It is interesting that this is happening. The mass media are awash with reports that the out-gone Jonathan administration had ordered some contractors that handled and are still handling the remodelling of airports across the country, to return the funds paid to them for that purpose. The government claimed that some of the contractors had nothing to show for the mobilisation and other contract funds that they had already collected. They accused the contractors of poor quality work, where it was done at all. Before he left to participate in the gubernatorial election, the supervising minister, who is now the Benue State governor, Chief Samuel Ortom, had alleged that the former minister of aviation, Princess Stella Oduah, had left behind N174billion as debt.
The only reason one can adduce for this volte-face on the part of the Jonathan administration as it made its exit is the fear of Muhammadu Buhari, who has vowed to fight corruption to a halt. Otherwise, it is curious to imagine that it was in the evening of his administration that the former president suddenly realised that most of the contractors were fake. Perhaps the idea is for the administration to later claim that it initiated the process of recovery before it ran out of time. But Nigerians are no fools. It will never be enough for the administration to rely on sanctimonious intent at saving whatever was left of its integrity.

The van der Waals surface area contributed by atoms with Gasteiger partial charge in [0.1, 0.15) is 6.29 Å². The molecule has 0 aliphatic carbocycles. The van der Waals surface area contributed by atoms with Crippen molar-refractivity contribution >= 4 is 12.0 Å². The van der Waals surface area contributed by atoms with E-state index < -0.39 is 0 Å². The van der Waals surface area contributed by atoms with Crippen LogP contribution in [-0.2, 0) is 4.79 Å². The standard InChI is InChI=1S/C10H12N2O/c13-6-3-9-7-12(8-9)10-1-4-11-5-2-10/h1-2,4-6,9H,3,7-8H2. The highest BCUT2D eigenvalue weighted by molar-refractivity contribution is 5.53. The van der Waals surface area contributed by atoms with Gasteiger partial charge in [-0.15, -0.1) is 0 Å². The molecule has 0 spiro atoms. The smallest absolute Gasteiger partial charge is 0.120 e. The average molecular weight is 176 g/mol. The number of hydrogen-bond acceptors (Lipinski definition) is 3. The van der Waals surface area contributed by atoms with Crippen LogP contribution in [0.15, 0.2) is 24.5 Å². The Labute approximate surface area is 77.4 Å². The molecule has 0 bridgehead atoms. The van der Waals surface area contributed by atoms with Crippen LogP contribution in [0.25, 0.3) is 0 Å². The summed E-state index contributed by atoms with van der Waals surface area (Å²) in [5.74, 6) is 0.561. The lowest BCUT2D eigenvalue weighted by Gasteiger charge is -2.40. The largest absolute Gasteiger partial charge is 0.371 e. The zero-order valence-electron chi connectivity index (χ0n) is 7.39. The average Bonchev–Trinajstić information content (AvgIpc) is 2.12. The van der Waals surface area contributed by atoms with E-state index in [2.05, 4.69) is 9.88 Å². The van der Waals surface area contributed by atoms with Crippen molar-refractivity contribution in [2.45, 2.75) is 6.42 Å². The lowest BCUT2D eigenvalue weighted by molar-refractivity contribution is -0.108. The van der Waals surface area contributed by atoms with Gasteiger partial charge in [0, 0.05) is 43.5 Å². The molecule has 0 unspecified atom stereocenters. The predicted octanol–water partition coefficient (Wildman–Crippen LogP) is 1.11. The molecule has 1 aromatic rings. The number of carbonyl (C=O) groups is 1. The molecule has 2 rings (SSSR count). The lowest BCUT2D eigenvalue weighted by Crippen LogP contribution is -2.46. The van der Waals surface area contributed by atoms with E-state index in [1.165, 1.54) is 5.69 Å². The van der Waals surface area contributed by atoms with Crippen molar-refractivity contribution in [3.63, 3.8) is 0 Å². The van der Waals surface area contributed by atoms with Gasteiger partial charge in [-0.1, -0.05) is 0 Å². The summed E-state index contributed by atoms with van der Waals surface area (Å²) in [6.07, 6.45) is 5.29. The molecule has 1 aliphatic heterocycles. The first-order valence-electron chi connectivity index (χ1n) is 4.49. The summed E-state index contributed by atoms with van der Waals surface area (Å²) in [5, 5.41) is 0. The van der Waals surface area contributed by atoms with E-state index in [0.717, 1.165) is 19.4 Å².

In the light of this, we empathise with the Buhari administration, because there is a lot of work to be done to cleanse the stench brought about by the Peoples Democratic Party (PDP) government for the years it was in office. Nigerians would want to know who these contractors really are. Most of them, to all intents and purposes, are politicians or fronts for politicians, who are also party financiers. We are talking about billions here! That is the kind of money that appeals to the bigwigs that controlled the machinery of government then. Therefore, it is safe the conjecture that most of the mobilisation funds may have gone into financing the just concluded elections and may not be recoverable. But the admission by that administration that money exchanged hands in the first place is a good starting point in the effort to recover the monies.
What this administration needs to do is to get hold of the contractors and they will tell the rest of the story. In our opinion, that should not constitute a problem, if the Economic and Financial Crimes Commission (EFCC) is up to it. The monies must be recovered in full in cases where it is proved that the work done is not commensurate with the money paid. The fight must not end with recovering the money; those involved must be punished to serve as a notice of warning to others that there is always a day of reckoning.